Built primarily from locally-quarried gray granite, square and sparsely-ornamented, El Escorial is austere, even forbidding, in its outward appearance, seemingly more like a fortress than a monastery or palace. It takes the form of a gigantic quadrangle, approximately 224 m by 153 m, which encloses a series of intersecting passageways and courtyards and chambers. At each of the four corners is a square tower surmounted by a spire, and, near the center of the complex (and taller than the rest) rise the pointed belfries and round dome of the basilica. Philip's instructions to Toledo were simple and clear, directing that the architects should produce "simplicity in the construction, severity in the whole, nobility without arrogance, majesty without ostentation."
Aside from its explicit purposes, the complex is also an enormous storehouse of art. It displays masterworks by Titian, Tintoretto, El Greco, Velázquez, Roger van der Weyden, Paolo Veronese, Alonso Cano, José de Ribera, Claudio Coello and others. The library contains thousands of priceless manuscripts; for example, the collection of the sultan, Zidan Abu Maali, who ruled Morocco from 1603 to 1627, is housed at El Escorial. Giambattista Castello designed the magnificent main staircase.
In order to describe the parts of the great building in a coherent fashion, it may be useful to undertake an imaginary walking tour, beginning with the main entrance at the center of the western facade:
The basilica of San Lorenzo el Real, the central building in the El Escorial complex, was originally designed, like most of the late Gothic cathedrals of western Europe, to take the form of a Latin cross.¹ As such, it has a long nave on the west-east axis intersected by a pair of shorter transepts, one to the north and one directly opposite, to the south, about three-quarters of the way between the west entrance and the high altar. This plan was modified by Juan de Herrera to that of a Greek cross, a form with all four arms of equal length. Coincident with this shift in approach, the bell towers at the western end of the church were somewhat reduced in size and the small half-dome intended to stand over the altar was replaced with a full circular dome over the center of the church, where the four arms of the Greek cross meet.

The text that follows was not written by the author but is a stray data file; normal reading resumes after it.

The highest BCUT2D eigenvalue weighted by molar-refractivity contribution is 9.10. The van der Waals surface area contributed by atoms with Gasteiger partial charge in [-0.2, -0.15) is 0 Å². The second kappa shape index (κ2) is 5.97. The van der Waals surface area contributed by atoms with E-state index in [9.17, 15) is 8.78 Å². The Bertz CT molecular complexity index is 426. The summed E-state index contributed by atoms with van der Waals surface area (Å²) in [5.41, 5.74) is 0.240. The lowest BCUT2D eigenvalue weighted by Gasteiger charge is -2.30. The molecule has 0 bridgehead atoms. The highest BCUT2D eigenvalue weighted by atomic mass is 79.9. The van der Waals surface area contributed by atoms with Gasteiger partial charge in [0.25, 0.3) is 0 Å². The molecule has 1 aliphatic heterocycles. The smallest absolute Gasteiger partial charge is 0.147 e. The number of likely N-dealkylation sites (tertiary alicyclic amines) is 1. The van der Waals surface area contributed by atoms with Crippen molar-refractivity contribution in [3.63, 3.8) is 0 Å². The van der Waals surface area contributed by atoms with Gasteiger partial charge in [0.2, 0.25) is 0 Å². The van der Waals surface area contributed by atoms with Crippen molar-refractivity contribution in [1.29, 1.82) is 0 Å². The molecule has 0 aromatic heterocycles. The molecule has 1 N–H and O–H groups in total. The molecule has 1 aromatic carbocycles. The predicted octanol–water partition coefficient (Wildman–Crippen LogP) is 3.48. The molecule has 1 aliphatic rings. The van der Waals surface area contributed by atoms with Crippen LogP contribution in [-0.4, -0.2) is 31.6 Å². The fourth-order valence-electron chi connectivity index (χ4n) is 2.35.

Clearly Juan Bautista de Toledo's experience with the dome of St. Peter's basilica in Rome influenced the design of the dome of San Lorenzo el Real at El Escorial. However, the Roman dome is supported by ranks of tapered Corinthian columns, with their extravagant capitals of acanthus leaves and their elaborately fluted shafts, while the dome at El Escorial, soaring nearly one hundred metres into the air, is supported by four heavy granite piers connected by simple Romanesque arches and decorated by simple Doric pilasters, plain, solid, and largely unprepossessing. It would not be a flight of fancy to interpret St. Peter's as the quintessential expression of the High Renaissance and the basilica at El Escorial as a statement of the stark rigidity and grim purposefulness of the Inquisition and the Counter-Reformation.